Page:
ISLAMABAD: Repeated incidents of rowdyism on the part of the lawyers’ community have caused the government to explore ways to discipline elements in the profession who often tend to get boorish, giving a bad name to the profession.
And to achieve this goal, according to informed sources, the government is seriously considering bringing amendments to the Legal Practitioners and Bar Councils (Amendment) Act, 2019, to ensure peaceful environment in the legal profession and judicial proceedings by preventing incidents of protests turning into violent activities by lawyers.
The amendments, which the government is considering, are through the introduction of sub-section 6 in Section 41 of the Legal Practitioners and Bar Councils (Amendment) Act, 2019.
The amendments propose cancelling the licence of a legal practitioner for life if he/she indulges in physical violence against any person. They also suggest cancellation of the licence for life if a lawyer is involved in cheating, fraud, forgery, false affidavits or deliberate concealment of facts.
Licence of violent lawyers may be cancelled for life after amendments in legal practitioners act
Since such a development may invite criticism on the part of the lawyers’ community, the government has also sought input from the lawyers’ regulatory bodies namely the Pakistan Bar Council (PBC) as well as other provincial bar councils with a request to suggest improvements in the law.
At the centre of the attempt on the part of the government by bringing amendments in the law was last December’s tragic incident of the Punjab Institute of Cardiology (PIC), Lahore.
The incident had not only invited countrywide condemnation but had also put the PBC — the mother regulatory body of lawyers — under intense pressure to apologise to the nation for such an act of violence and admit unequivocally that regardless of any provocation or justification, the attack on the PIC was highly condemnable.
The issue became more critical when a group of 55 senior lawyers, including Abid Hasan Minto, Makhdoom Ali Khan, Raza Kazim, Tariq Mehmood, Mahmood Awan, Mustafa Ramday and many others, from all major cities of Pakistan through an open letter demanded the PBC proceed against delinquent lawyers who violated the law and committed illegal acts.
They had also asked for proper proceedings after conducting investigations strictly in accordance with the law against the lawyers without undermining the constitutionally guaranteed rights of the accused or affording them exceptional treatment since such actions had brought disrepute to the legal profession as a whole and humiliated the legal fraternity.
However, the move was rejected outright by PBC vice chairman Abid Saqi, who while talking to Dawn dubbed the attempt as a malicious onslaught to gag and silence the freedom of expression by delegitimizing the 70-year-long historic role played by the lawyer’s community for strengthening constitutionalism, democracy and the rule of law.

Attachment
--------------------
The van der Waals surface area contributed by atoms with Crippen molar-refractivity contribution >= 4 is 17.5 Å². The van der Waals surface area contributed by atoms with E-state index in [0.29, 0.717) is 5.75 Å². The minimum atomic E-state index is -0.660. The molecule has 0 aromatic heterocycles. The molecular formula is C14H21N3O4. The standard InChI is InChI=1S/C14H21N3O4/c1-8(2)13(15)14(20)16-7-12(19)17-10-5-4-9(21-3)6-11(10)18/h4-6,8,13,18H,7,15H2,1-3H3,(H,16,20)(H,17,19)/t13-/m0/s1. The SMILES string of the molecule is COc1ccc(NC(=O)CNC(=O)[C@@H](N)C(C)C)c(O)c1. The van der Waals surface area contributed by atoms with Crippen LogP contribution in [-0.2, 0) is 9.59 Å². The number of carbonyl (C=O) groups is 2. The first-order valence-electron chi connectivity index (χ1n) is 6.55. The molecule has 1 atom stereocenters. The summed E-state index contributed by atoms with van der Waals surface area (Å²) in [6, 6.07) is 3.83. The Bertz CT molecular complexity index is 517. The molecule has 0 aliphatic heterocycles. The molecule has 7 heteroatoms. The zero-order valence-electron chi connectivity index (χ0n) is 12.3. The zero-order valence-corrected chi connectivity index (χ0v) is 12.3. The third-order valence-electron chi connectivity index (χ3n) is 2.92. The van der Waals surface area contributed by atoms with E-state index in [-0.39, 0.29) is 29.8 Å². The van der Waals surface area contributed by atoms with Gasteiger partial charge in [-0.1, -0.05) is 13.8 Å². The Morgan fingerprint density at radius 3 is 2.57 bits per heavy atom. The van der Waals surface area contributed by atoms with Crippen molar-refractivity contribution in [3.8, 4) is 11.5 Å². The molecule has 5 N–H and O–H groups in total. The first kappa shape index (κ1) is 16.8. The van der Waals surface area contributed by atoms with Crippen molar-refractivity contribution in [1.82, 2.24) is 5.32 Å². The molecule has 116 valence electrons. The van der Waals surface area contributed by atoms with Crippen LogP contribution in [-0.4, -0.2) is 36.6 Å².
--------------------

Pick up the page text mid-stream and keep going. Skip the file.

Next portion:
According to him, already the proper system of holding lawyers accountable for their untoward behaviour are in place under our laws in the shape of tribunals, which is headed by a sitting Supreme Court judge and provincial high court judges at provincial levels also providing the right appeal against adverse decisions.
Referring to the proposed bill, the PBC vice chairman said the council would soon be calling a countrywide representative meeting to give a collective response to the suggestion after getting input from all bar councils and bar associations.
When asked, PBC’s senior member Advocate Raheel Kamran Sheikh suggested that the proposed punishment against lawyers should commensurate with the illegality committed starting from suspension of a licence for a certain period at minimum then cancellation of the licence for life at maximum.
To justify his opinion, Advocate Sheikh explained that he had met many lawyers who were seen at the incident at the PIC, but they had gone there not to take part in the storming of the health facility but to discourage their fellow professionals to desist from demonstrating such behaviour.
Since the tempers were so high then, it was very difficult for them to stop the protesting lawyers from doing what they did then, he said, adding treating them all with one stroke of brush would be injustice.
But to make disciplinary committees/tribunals of the bar councils more independent and less amenable to regulatory capture, Advocate Sheikh suggested, two members nominated by the National Assembly’s speaker, one each from the treasury and the opposition, could be included in the compositions of the tribunals in the cases of the PBC and the Islamabad Bar Council and two MPAs nominated by the speaker of the respective provincial assembly, one each from the treasury and the opposition, in their compositions in cases of each Provincial Bar Council.
Such inclusion will also mean that the consumers of justice — the public — who are the largest stakeholders in the administration of justice are equally represented in ensuring the rule of law and curtailing internal threats to the nobility and independence of the Bar, he suggested.
However, he was of the view that lawyers should not be behaving like what they did when they indulged in rowdyism at the PIC.
Meanwhile, Additional Attorney General Tariq Khokhar supported the idea by stating that the existing system of holding lawyers accountable had failed the legal profession.
From professional misconduct and unethical acts there is a new low of serious crimes, he deplored, saying an odious rot has set in. Therefore, a thorough reform is the need of the hour, he said, adding any step in this direction should be most welcome.
Published in Dawn, February 9th, 2020